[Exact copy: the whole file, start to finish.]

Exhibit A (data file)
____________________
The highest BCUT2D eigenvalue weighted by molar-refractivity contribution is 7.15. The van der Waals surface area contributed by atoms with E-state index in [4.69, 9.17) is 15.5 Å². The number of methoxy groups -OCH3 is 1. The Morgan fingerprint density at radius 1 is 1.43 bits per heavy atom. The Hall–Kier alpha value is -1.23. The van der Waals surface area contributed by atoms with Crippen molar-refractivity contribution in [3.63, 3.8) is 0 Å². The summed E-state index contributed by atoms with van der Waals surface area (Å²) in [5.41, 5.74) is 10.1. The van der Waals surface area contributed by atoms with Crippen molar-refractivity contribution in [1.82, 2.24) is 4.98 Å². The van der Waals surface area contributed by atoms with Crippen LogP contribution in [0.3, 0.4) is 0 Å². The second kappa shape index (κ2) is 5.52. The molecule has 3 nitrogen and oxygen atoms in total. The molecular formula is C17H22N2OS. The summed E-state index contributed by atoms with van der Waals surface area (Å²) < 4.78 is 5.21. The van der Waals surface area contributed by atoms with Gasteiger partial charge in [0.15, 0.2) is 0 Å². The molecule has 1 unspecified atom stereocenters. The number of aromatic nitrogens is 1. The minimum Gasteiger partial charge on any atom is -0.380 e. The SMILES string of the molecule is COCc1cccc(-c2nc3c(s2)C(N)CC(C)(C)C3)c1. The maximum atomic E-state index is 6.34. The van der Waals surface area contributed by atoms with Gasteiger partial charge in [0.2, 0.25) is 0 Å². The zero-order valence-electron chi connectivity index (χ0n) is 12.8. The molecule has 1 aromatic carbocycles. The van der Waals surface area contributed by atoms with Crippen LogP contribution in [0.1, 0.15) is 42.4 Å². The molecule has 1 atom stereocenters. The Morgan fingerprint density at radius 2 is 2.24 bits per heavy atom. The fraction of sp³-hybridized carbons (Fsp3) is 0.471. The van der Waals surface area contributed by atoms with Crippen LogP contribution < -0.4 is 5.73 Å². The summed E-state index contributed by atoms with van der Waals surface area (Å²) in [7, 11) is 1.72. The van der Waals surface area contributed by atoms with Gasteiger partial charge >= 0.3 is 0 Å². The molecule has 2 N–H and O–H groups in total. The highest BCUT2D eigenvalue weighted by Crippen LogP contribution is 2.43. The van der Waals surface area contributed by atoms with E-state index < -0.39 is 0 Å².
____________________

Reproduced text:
The highest BCUT2D eigenvalue weighted by molar-refractivity contribution is 7.15. The van der Waals surface area contributed by atoms with E-state index in [4.69, 9.17) is 15.5 Å². The number of methoxy groups -OCH3 is 1. The Morgan fingerprint density at radius 1 is 1.43 bits per heavy atom. The Hall–Kier alpha value is -1.23. The van der Waals surface area contributed by atoms with Crippen molar-refractivity contribution in [3.63, 3.8) is 0 Å². The summed E-state index contributed by atoms with van der Waals surface area (Å²) in [5.41, 5.74) is 10.1. The van der Waals surface area contributed by atoms with Crippen molar-refractivity contribution in [1.82, 2.24) is 4.98 Å². The van der Waals surface area contributed by atoms with Crippen LogP contribution in [0.3, 0.4) is 0 Å². The second kappa shape index (κ2) is 5.52. The molecule has 3 nitrogen and oxygen atoms in total. The molecular formula is C17H22N2OS. The summed E-state index contributed by atoms with van der Waals surface area (Å²) < 4.78 is 5.21. The van der Waals surface area contributed by atoms with Gasteiger partial charge in [0.15, 0.2) is 0 Å². The molecule has 1 unspecified atom stereocenters. The number of aromatic nitrogens is 1. The minimum Gasteiger partial charge on any atom is -0.380 e. The SMILES string of the molecule is COCc1cccc(-c2nc3c(s2)C(N)CC(C)(C)C3)c1. The maximum atomic E-state index is 6.34. The van der Waals surface area contributed by atoms with Gasteiger partial charge in [0.2, 0.25) is 0 Å². The zero-order valence-electron chi connectivity index (χ0n) is 12.8. The molecule has 1 aromatic carbocycles. The van der Waals surface area contributed by atoms with Crippen LogP contribution in [0.1, 0.15) is 42.4 Å². The molecule has 1 atom stereocenters. The Morgan fingerprint density at radius 2 is 2.24 bits per heavy atom. The fraction of sp³-hybridized carbons (Fsp3) is 0.471. The van der Waals surface area contributed by atoms with Crippen LogP contribution < -0.4 is 5.73 Å². The summed E-state index contributed by atoms with van der Waals surface area (Å²) in [7, 11) is 1.72. The van der Waals surface area contributed by atoms with Gasteiger partial charge >= 0.3 is 0 Å². The molecule has 2 N–H and O–H groups in total. The highest BCUT2D eigenvalue weighted by Crippen LogP contribution is 2.43. The van der Waals surface area contributed by atoms with E-state index < -0.39 is 0 Å².